Skip to content

‘The intrinsic value of whiteness’

A Philadelphia graffiti artist tags an ATM to call out redlining practices, exorbitant fees, and contributions to gentrification in the Germantown neighborhood of Philadelphia.
A Philadelphia graffiti artist tags an ATM to call out redlining practices, exorbitant fees, and contributions to gentrification in the Germantown neighborhood of Philadelphia. (Cory Clark/NurPhoto via Getty Images)

The country’s history of redlining, racially restrictive covenants, zoning regulations and more has embedded racism in its housing policies. Simply put, Black communities have been devalued through these policies. Untangling that legacy has proved difficult, especially when some politicians have resisted progress. Mary C. Curtis sits down with Andre M. Perry, author of “Know Your Price: Valuing Black Lives and Property in America’s Black Cities,” to discuss how we got here, what the Biden administration is trying to change and what can be done to dismantle housing discrimination.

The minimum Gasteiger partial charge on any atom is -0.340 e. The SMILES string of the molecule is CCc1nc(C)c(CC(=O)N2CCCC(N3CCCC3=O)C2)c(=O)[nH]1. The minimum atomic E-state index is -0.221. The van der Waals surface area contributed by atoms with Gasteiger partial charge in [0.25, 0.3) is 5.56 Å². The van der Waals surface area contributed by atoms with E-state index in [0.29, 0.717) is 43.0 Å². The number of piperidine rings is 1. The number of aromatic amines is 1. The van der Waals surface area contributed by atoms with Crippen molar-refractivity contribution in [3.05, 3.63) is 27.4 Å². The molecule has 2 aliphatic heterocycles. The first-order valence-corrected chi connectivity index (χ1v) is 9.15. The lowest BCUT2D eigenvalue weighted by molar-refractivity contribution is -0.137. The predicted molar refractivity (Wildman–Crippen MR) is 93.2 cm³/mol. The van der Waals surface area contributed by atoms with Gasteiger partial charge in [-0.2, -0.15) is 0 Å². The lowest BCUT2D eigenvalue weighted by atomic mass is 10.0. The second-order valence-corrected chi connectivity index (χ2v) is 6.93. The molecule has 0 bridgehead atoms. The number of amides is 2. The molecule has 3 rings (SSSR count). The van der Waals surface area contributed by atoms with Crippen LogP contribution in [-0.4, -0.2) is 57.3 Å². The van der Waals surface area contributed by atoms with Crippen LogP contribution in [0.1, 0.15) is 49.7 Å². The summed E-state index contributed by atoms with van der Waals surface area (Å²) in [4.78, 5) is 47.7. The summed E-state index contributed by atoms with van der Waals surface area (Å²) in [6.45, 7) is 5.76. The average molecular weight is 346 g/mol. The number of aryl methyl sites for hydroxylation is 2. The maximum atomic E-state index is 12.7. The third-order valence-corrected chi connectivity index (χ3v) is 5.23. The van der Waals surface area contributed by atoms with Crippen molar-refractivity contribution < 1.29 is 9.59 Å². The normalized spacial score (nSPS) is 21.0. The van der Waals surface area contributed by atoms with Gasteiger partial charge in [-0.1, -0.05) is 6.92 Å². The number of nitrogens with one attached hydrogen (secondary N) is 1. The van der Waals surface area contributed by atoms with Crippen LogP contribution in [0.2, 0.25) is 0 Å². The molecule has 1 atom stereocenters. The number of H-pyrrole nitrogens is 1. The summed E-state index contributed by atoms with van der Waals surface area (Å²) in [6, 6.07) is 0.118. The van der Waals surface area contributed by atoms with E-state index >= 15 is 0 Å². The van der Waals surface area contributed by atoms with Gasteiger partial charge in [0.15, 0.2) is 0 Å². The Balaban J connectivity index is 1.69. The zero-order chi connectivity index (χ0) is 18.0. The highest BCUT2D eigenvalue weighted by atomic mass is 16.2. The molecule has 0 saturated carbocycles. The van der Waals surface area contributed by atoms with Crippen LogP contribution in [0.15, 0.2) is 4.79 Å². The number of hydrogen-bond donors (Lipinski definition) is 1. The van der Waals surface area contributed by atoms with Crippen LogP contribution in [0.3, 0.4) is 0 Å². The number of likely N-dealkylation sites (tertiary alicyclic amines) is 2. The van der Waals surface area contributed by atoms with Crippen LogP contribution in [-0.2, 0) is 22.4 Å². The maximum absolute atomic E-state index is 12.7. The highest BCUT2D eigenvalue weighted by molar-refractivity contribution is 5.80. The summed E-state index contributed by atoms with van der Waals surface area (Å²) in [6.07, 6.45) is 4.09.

Show Notes:

Recent Stories

Latest Biden, Harris pitch to Black voters slams Trump in crucial battleground

House Ethics forms subpanel to probe Cuellar’s alleged bribery scheme

Alito rejects requests to step aside from Trump-related cases

Capitol Ink | Aerial assault

Auto parts suppliers fear a crash with shift to EVs

As summer interns descend on the Hill, this resource office is ready